Can Software Eat God?
Growing up, I turned atheist the very first time I considered religion seriously. It was of course, the naive atheism of a nerdy, science-and-tech-obsessed pre-teen, but even as my thinking and emotions underlying the position have gotten more sophisticated over the years, the position itself has only strengthened. Any time I encountered an issue that made me revisit the idea of religion, I always found a more powerfully satisfying (both emotionally and intellectually) resolution, or even better, a more fertile direction of further questioning, outside of religion. I'm not a militant, performing atheist like Richard Dawkins, and am willing to go through the motions of religious observances to avoid hurting others, but basically I stopped taking religion seriously by age 12, except as a social, cultural, literary and political phenomenon. For much of my life so far, my source of resolutions of issues that are prima facie religious in conventional frames, has been science. Increasingly though, resolutions to and/or fertile new directions in, seemingly religious questions can be found through software and data. This might be the most important cultural megatrend of our time.
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Bits from the depths of hell eating alpha, omega, zero, infinity and null.
1/ It can be comforting to believe that there is no conflict between science and religion, or make clever remarks like "ah, science is also a religion" but history belies this myth.
2/ Historically, the increasing influence of science has been accompanied by a decreasing influence of religion. The US is an outlier among developed countries, but this is true here as well.
3/ Despite some similarity in foundational assumptions at a metaphysical level, the empirical impact of science and religion through history has been different.
4/ Science has tended to disrupt society in irreversible ways as it has gained momentum since 1800. Religion has tended to either stabilize it, or drive zero-sum swings among competing faiths.
5/ Science directly threatens religion by uncovering new facts that must be incorporated into narratives. Like figuring out the age of the earth or uncovering fossils.
6/ Each uncomfortable or awkward accommodation of a new fact makes the narrative more fragile, like software being patched, making it more likely that marginal believers will disbelieve it.
7/ It also indirectly threatens religion by fueling technological developments that give humans agency over matters previous considered a matter of divine agency. Modern medicine is an example.
8/ But perhaps most importantly, both science and technology threaten our sense of our own importance in the larger scheme of things, usually called anthropocentrism.
9/ As you would predict from disruption theory, even as science and technology have disrupted religion over centuries, religiosity has both declined and retreated "upmarket."
10/ "Upmarket" religiosity is abstract, concerned with moral foundations, scholarly and philosophical disputation, and presumed-unfalsifiable matters.
11/ "Downmarket" religion tends to literalist beliefs about the world and naive expectations about interventionist divine agency, both of which can be broadly falsified by changes in technologically evolving society.
12/ Enter software. Software leverage renders entire new classes of questions, previously the preserve of religion, suitable for scientific enquiry and technological manipulation.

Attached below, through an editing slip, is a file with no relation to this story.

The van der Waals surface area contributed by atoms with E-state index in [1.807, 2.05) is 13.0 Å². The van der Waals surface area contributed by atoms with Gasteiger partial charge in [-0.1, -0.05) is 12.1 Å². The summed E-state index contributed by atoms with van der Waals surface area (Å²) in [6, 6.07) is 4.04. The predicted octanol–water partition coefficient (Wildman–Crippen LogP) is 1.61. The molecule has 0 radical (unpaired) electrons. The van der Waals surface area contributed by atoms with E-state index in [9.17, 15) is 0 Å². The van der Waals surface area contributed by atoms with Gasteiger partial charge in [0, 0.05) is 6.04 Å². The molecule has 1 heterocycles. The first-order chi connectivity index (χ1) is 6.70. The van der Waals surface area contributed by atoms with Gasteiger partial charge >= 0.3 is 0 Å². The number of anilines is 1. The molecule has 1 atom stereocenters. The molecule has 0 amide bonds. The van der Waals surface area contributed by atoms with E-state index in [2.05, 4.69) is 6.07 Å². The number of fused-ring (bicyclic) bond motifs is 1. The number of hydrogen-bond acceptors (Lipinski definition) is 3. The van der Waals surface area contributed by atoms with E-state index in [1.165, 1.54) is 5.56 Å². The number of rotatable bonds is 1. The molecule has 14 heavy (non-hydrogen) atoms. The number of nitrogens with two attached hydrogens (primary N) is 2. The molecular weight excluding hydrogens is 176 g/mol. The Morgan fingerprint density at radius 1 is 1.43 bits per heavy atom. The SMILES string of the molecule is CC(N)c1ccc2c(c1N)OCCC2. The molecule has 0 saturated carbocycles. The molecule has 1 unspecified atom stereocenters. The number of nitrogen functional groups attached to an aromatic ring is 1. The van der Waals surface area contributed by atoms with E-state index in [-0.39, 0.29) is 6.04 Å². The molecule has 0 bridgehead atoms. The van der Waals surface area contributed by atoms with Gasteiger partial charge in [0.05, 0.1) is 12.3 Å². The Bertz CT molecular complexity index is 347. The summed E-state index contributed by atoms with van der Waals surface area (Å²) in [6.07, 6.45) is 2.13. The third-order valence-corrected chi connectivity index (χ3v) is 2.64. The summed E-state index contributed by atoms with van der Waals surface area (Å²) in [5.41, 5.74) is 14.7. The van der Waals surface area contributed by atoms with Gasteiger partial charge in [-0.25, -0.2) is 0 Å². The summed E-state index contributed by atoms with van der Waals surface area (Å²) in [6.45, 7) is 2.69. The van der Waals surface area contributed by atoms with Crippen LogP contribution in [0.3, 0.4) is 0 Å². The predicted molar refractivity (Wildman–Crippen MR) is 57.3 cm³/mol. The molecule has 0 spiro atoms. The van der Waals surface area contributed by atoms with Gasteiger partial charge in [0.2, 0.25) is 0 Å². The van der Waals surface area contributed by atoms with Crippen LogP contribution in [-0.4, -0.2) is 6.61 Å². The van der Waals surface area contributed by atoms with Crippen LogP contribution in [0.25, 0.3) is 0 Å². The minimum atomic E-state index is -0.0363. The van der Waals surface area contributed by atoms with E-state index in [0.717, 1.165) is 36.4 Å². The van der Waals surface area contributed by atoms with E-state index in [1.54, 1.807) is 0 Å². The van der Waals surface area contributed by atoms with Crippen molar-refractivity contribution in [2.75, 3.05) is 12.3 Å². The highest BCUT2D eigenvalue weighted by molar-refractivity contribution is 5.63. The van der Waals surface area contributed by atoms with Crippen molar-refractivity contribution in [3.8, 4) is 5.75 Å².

13/ Consider the charged current events around cops shooting black men in two separate incidents this week, and snipers shooting several police officers in Dallas.
14/ These are, sadly, historically familiar types of events at the intersection of politically charged debates around race relations, gun control, and policing practices in the US.
15/ These debates today have the structure of moral-religious wars, as always, even if they are not couched in literally religious terms the way they would have been a century ago.
16/ Current events seem like a weak echo of 1968, when far more massive race-based conflict was tearing the US apart.
17/ One of the many things that have changed between then and now is of course, the much-noted role played by the proliferation of smartphones with video cameras.
18/ Many have made the point that the world only seems more violent and conflict-ridden even as it has actually gotten less so, because information flows more easily and openly.
19/ But more information does not mean debates are going to be more informed until debate structures adapt to an information-rich environment.
20/ A "religious" debate, whether it is Christianity versus Islam, Mac vs. PC, or black communities versus white-dominated civic institutions, is conducted in a certain way that is new-information-resistant by default and design. Religious debates are designed for information scarcity.
21/ If one side has a clear advantage to gain from a piece of information, the other side has a clear incentive to discredit it. This makes competing narratives more noisy and bullshit-ridden.
22/ More subtly, there are many kinds of new information that both sides have an incentive to resist even discovering, through shared reluctance to ask certain questions.
23/ Such shared reluctance among adversaries to ask certain questions even when they go from "impossible to answer" to "maybe possible" is a kind of cooperative ignorance.
24/ One example (not a perfect one admittedly) in the current debate is information about the link between criminality (the legitimate focus of policing) and racial bias.